The selection of the correct treatment device requires the matching of the characteristics of the pollutant and the features of the control device. It is important to realise that the sizes of air pollutants range many orders of magnitude, and it is therefore not reasonable to expect one device to be effective for all pollutants.
In addition, the types of chemicals in emissions will often dictate the use of some devices. For example, a gas containing a high concentration of S02 could be cleaned by water sprays, but the resulting H2SO4 might present serious corrosion problems.
Many devices appear in the market, the following are the most widely used:
(a) Selling chambers are nothing more than large places in the flues, similar to settling tanks in water treatment. These chambers remove only the large particulates.
(b) Cyclones are widely used for removing large particulates. The dirty air is blasted into a conical cylinder, but off the centerline. This creates a violent swirl within the cone, and the heavy solids migrate to the wall of the cylinder where they slow down due to friction and exist at the bottom of the cone. The clean air is in the middle of the cylinder and exits out the top. Cyclones are widely used as pre-cleaners, to remove the heavy material before further treatment.
(c) Bag filters operate like the common vacuum cleaners. Fabric bags are used to collect the dust which must be periodically shaken out of the bags. The fabric removes nearly all particulates. Bag filters are widely used in many industries; but are sensitive to high temperature and humidity.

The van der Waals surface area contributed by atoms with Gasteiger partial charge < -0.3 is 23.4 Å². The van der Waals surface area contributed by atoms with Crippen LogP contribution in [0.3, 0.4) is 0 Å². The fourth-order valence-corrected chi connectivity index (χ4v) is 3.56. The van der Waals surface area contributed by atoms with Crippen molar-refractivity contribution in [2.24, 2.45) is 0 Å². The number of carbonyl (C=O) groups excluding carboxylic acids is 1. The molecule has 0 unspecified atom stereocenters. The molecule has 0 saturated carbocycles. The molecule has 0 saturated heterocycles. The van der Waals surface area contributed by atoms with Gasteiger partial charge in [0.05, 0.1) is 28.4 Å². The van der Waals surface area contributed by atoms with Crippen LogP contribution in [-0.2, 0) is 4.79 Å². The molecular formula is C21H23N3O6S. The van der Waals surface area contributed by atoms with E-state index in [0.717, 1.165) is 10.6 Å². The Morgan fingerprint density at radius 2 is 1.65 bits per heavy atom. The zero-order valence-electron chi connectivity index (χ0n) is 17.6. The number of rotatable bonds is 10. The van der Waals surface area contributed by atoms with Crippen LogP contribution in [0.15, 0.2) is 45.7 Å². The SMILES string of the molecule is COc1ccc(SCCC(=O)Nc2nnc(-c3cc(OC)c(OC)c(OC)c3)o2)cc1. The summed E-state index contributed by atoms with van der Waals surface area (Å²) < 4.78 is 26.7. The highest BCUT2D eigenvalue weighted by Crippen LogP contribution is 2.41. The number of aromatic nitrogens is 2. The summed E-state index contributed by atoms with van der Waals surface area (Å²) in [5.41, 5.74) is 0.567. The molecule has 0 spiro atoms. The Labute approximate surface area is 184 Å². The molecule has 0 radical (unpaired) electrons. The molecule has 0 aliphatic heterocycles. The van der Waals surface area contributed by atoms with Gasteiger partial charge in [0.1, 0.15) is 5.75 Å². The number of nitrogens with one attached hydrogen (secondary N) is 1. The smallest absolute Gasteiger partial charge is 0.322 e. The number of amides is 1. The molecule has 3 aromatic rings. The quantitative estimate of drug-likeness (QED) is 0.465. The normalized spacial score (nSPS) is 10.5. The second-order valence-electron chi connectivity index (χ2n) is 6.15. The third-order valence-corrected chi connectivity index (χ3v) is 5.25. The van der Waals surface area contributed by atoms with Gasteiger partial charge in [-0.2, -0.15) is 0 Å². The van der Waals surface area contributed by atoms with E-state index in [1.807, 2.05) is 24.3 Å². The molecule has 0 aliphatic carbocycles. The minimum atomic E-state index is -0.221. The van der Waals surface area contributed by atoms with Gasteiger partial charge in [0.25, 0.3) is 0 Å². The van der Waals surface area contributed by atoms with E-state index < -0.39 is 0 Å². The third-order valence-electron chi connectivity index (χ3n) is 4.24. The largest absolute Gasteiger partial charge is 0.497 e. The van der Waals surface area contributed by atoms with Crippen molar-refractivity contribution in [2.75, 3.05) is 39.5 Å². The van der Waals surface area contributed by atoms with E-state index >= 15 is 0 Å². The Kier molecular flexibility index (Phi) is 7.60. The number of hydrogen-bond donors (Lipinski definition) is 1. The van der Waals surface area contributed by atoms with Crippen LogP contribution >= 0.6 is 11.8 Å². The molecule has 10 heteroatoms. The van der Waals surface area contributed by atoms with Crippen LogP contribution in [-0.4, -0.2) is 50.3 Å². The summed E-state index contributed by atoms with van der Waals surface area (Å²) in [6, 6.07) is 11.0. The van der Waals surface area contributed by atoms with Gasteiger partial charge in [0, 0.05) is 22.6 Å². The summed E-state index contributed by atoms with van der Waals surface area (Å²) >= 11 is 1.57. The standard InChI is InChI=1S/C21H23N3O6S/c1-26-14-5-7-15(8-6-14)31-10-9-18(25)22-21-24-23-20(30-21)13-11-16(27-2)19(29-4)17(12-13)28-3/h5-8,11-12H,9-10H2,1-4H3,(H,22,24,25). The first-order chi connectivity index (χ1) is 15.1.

(d) Wet collectors come in many shapes and styles. The simple spray tower (Fig. 2.8) is an effective method for removing large particulates. More efficient scrubbers promote the contact between air and water by violent action in a narrow section into which the water is introduced. Generally, the more violent the encounter, and hence the smaller the gas bubbles or water droplets, the more effective the scrubbing.
(e) Electrostatic precipitators are widely used in power plants. The particulate matter is removed by first being charged by electrons (Jumping from one high voltage electrode to the other, and then migrating to the positively charged electrode. One type as shown in Fig. 2.8 consists of a pipe with a wire hanging down the middle. The particulates will collect on the pipe and must be removed by banging the pipes with hammers. Electrostatic precipitators have no moving parts, require electricity, and are extremely effective in removing sub micron particulates. They are expensive.
(g) Adsorption is the use of a material such as activated carbon to capture pollutants. Such adsorbers may be expensive to regenerate. Most of these work well for organics and have limited use for inorganic pollutants. Figure 2.9 shows the steps of an adsorption tower.